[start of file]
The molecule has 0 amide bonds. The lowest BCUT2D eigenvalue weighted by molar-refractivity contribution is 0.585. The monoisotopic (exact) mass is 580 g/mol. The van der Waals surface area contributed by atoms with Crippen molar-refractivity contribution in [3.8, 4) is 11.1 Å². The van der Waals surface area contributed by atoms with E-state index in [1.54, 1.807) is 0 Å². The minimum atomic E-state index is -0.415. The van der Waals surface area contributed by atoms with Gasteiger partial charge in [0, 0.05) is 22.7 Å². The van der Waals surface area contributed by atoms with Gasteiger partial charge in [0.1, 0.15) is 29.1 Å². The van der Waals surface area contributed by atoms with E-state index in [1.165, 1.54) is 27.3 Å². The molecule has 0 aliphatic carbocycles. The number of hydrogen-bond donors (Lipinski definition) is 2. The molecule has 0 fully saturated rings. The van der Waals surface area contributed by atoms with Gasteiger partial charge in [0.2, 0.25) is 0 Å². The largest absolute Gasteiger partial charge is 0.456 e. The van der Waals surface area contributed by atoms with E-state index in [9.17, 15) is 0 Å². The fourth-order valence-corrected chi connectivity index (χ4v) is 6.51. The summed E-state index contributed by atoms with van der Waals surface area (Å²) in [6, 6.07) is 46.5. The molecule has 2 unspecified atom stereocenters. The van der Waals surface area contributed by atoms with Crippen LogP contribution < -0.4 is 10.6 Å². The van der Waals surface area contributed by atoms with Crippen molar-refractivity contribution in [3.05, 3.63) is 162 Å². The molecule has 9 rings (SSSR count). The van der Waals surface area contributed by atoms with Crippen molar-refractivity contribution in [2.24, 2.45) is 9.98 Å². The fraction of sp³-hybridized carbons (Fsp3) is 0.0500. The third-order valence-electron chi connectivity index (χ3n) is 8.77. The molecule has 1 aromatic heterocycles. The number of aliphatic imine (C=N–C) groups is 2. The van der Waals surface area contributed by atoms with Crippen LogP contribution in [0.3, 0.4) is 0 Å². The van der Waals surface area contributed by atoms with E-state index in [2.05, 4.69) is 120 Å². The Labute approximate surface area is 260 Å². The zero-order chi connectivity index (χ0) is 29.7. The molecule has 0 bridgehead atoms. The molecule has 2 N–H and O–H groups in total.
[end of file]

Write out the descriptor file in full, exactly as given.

The molecule has 0 amide bonds. The lowest BCUT2D eigenvalue weighted by molar-refractivity contribution is 0.585. The monoisotopic (exact) mass is 580 g/mol. The van der Waals surface area contributed by atoms with Crippen molar-refractivity contribution in [3.8, 4) is 11.1 Å². The van der Waals surface area contributed by atoms with E-state index in [1.54, 1.807) is 0 Å². The minimum atomic E-state index is -0.415. The van der Waals surface area contributed by atoms with Gasteiger partial charge in [0, 0.05) is 22.7 Å². The van der Waals surface area contributed by atoms with Gasteiger partial charge in [0.1, 0.15) is 29.1 Å². The van der Waals surface area contributed by atoms with E-state index in [1.165, 1.54) is 27.3 Å². The molecule has 0 aliphatic carbocycles. The number of hydrogen-bond donors (Lipinski definition) is 2. The molecule has 0 fully saturated rings. The van der Waals surface area contributed by atoms with Gasteiger partial charge in [0.2, 0.25) is 0 Å². The largest absolute Gasteiger partial charge is 0.456 e. The van der Waals surface area contributed by atoms with E-state index in [9.17, 15) is 0 Å². The fourth-order valence-corrected chi connectivity index (χ4v) is 6.51. The summed E-state index contributed by atoms with van der Waals surface area (Å²) in [6, 6.07) is 46.5. The molecule has 2 unspecified atom stereocenters. The van der Waals surface area contributed by atoms with Crippen LogP contribution < -0.4 is 10.6 Å². The van der Waals surface area contributed by atoms with Crippen molar-refractivity contribution in [3.05, 3.63) is 162 Å². The molecule has 9 rings (SSSR count). The van der Waals surface area contributed by atoms with Crippen molar-refractivity contribution in [2.24, 2.45) is 9.98 Å². The fraction of sp³-hybridized carbons (Fsp3) is 0.0500. The third-order valence-electron chi connectivity index (χ3n) is 8.77. The molecule has 1 aromatic heterocycles. The number of aliphatic imine (C=N–C) groups is 2. The van der Waals surface area contributed by atoms with Crippen LogP contribution in [0.3, 0.4) is 0 Å². The van der Waals surface area contributed by atoms with E-state index in [2.05, 4.69) is 120 Å². The Labute approximate surface area is 260 Å². The zero-order chi connectivity index (χ0) is 29.7. The molecule has 0 bridgehead atoms. The molecule has 2 N–H and O–H groups in total.